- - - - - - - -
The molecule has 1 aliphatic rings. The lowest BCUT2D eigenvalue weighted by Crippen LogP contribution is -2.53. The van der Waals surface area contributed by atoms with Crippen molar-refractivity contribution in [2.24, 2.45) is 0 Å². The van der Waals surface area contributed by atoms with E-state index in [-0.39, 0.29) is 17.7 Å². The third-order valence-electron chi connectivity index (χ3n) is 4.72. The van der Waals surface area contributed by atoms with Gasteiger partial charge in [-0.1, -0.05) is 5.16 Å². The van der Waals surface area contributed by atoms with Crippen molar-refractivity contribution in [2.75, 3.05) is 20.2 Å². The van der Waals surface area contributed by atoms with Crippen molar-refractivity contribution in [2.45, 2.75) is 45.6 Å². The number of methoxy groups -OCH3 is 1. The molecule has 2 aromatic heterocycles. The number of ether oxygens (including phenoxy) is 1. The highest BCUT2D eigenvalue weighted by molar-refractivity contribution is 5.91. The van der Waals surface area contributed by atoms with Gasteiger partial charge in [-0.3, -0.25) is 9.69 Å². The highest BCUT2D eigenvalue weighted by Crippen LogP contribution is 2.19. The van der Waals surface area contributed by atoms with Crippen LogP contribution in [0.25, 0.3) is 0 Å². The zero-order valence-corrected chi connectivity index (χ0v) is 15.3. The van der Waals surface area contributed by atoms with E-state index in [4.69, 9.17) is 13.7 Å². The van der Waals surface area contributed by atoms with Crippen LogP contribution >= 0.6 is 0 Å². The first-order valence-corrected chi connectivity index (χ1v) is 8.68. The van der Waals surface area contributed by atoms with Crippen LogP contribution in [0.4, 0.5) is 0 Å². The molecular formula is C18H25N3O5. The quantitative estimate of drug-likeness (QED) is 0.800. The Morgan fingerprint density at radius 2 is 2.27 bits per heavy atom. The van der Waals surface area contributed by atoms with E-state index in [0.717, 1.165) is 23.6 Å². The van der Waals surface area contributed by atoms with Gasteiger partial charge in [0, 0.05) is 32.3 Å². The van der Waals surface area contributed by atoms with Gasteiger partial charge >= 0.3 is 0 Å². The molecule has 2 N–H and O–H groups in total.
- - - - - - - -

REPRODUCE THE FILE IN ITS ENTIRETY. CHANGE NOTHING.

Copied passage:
The molecule has 1 aliphatic rings. The lowest BCUT2D eigenvalue weighted by Crippen LogP contribution is -2.53. The van der Waals surface area contributed by atoms with Crippen molar-refractivity contribution in [2.24, 2.45) is 0 Å². The van der Waals surface area contributed by atoms with E-state index in [-0.39, 0.29) is 17.7 Å². The third-order valence-electron chi connectivity index (χ3n) is 4.72. The van der Waals surface area contributed by atoms with Gasteiger partial charge in [-0.1, -0.05) is 5.16 Å². The van der Waals surface area contributed by atoms with Crippen molar-refractivity contribution in [2.75, 3.05) is 20.2 Å². The van der Waals surface area contributed by atoms with Crippen molar-refractivity contribution in [2.45, 2.75) is 45.6 Å². The number of methoxy groups -OCH3 is 1. The molecule has 2 aromatic heterocycles. The number of ether oxygens (including phenoxy) is 1. The highest BCUT2D eigenvalue weighted by molar-refractivity contribution is 5.91. The van der Waals surface area contributed by atoms with Gasteiger partial charge in [-0.3, -0.25) is 9.69 Å². The highest BCUT2D eigenvalue weighted by Crippen LogP contribution is 2.19. The van der Waals surface area contributed by atoms with Crippen LogP contribution in [0.25, 0.3) is 0 Å². The zero-order valence-corrected chi connectivity index (χ0v) is 15.3. The van der Waals surface area contributed by atoms with E-state index in [4.69, 9.17) is 13.7 Å². The van der Waals surface area contributed by atoms with Crippen LogP contribution >= 0.6 is 0 Å². The first-order valence-corrected chi connectivity index (χ1v) is 8.68. The van der Waals surface area contributed by atoms with Crippen LogP contribution in [0.4, 0.5) is 0 Å². The molecular formula is C18H25N3O5. The quantitative estimate of drug-likeness (QED) is 0.800. The Morgan fingerprint density at radius 2 is 2.27 bits per heavy atom. The van der Waals surface area contributed by atoms with E-state index in [0.717, 1.165) is 23.6 Å². The van der Waals surface area contributed by atoms with Gasteiger partial charge in [0, 0.05) is 32.3 Å². The van der Waals surface area contributed by atoms with Gasteiger partial charge >= 0.3 is 0 Å². The molecule has 2 N–H and O–H groups in total.